Work isn’t always the most fun place to be, but many people spend the majority of their weekday in the office. Staring at the cubicles and following the routine has the potential to take a huge toll on your employees, and that can really knock down productivity a few notches. If you aren’t doing anything to mitigate the problem, it’s
THE EO BLOG
Laura Webb, President of Webb Insurance Company and EO Tampa Bay member, has a schedule similar to those of most successful entrepreneurs: packed. We asked Laura to share what her most productive day looks like, from getting up before 5 a.m. to exercise to finishing the day with cocktails at a networking event, and how she manages to make everything run smoothly in-between:
A jam-packed schedule and a never-ending to-do list are badges of honor in our global economy. And though we can equate active days with progress, Conor Neill, EO Spain-Barcelona member, serial entrepreneur, teacher and keynote speaker at EO’s 2014 Global Leadership Conference, distinguishes between a busy life and one of productivity and purpose:
By Nikki Bisel, an Accelerator Participant and Overdrive contributor
According to a study from Harvard Business Review, those who work from home are actually more productive overall than their peers at the office.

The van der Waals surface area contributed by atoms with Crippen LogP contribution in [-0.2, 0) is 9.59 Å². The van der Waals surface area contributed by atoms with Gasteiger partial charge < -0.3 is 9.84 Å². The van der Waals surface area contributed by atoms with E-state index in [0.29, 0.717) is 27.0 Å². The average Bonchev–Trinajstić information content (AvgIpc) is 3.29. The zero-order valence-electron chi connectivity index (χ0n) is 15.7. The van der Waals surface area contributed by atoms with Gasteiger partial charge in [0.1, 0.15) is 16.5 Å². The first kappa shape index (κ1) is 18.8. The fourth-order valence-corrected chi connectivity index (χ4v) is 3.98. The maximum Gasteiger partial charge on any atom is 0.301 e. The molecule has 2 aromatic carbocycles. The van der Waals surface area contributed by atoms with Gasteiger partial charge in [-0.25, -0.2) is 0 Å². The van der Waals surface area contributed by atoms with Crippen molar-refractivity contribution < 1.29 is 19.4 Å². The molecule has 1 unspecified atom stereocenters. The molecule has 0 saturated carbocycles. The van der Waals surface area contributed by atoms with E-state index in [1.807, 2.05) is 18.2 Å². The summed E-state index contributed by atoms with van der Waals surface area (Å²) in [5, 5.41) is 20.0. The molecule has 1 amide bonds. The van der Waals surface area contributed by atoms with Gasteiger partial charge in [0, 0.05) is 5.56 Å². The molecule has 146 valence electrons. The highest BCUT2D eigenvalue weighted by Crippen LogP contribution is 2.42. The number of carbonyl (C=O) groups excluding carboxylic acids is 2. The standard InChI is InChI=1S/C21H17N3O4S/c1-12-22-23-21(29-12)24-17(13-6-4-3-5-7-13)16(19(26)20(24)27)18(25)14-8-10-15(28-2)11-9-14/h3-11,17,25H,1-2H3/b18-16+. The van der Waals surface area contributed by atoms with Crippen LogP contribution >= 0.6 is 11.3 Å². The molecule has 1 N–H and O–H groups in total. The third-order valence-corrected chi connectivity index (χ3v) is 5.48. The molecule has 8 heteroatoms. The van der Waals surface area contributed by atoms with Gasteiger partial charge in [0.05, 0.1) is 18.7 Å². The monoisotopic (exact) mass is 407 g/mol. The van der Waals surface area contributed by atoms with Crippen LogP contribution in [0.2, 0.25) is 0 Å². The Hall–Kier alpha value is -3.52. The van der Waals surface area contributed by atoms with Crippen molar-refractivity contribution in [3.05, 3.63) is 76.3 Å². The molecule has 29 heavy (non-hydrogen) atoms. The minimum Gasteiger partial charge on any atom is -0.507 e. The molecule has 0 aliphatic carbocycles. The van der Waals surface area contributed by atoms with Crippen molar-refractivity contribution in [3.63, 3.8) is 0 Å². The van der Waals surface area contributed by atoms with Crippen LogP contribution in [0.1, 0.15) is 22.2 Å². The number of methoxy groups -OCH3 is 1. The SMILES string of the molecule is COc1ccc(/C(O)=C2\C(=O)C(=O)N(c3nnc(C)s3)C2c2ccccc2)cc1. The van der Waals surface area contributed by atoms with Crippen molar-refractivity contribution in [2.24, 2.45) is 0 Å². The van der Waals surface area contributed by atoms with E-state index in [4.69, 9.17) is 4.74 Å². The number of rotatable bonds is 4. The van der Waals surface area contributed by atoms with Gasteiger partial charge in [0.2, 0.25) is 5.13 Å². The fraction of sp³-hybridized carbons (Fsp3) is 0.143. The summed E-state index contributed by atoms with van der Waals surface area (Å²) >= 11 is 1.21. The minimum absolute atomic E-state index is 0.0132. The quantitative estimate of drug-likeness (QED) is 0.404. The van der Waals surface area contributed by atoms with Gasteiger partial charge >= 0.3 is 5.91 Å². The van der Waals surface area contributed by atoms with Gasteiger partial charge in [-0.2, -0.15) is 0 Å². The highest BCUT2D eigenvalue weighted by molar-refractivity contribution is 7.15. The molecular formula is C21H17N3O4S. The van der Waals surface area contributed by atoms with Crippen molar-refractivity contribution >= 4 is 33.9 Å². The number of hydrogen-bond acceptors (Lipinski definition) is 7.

With this in mind, there are some great ways you can spruce up your home working environment to keep yourself running at maximum efficiency. Take a look at these five tips and incorporate them into your office setup.
By Beth Armknecht Miller, Special to Overdrive
Have you ever been in a meeting where one person decided to display a negative attitude? You know, the person who starts reading their personal digital assistant (PDA), or the other one who suddenly falls quiet, or what about the one who starts to slide down his chair to the floor. Well, if you are the one in charge of the meeting, what is your role in this dysfunction? I recently heard a speaker, who was talking about the culture of accountability say, “You get what you put up with.” Bad behavior and rudeness happen because people continually get away with it.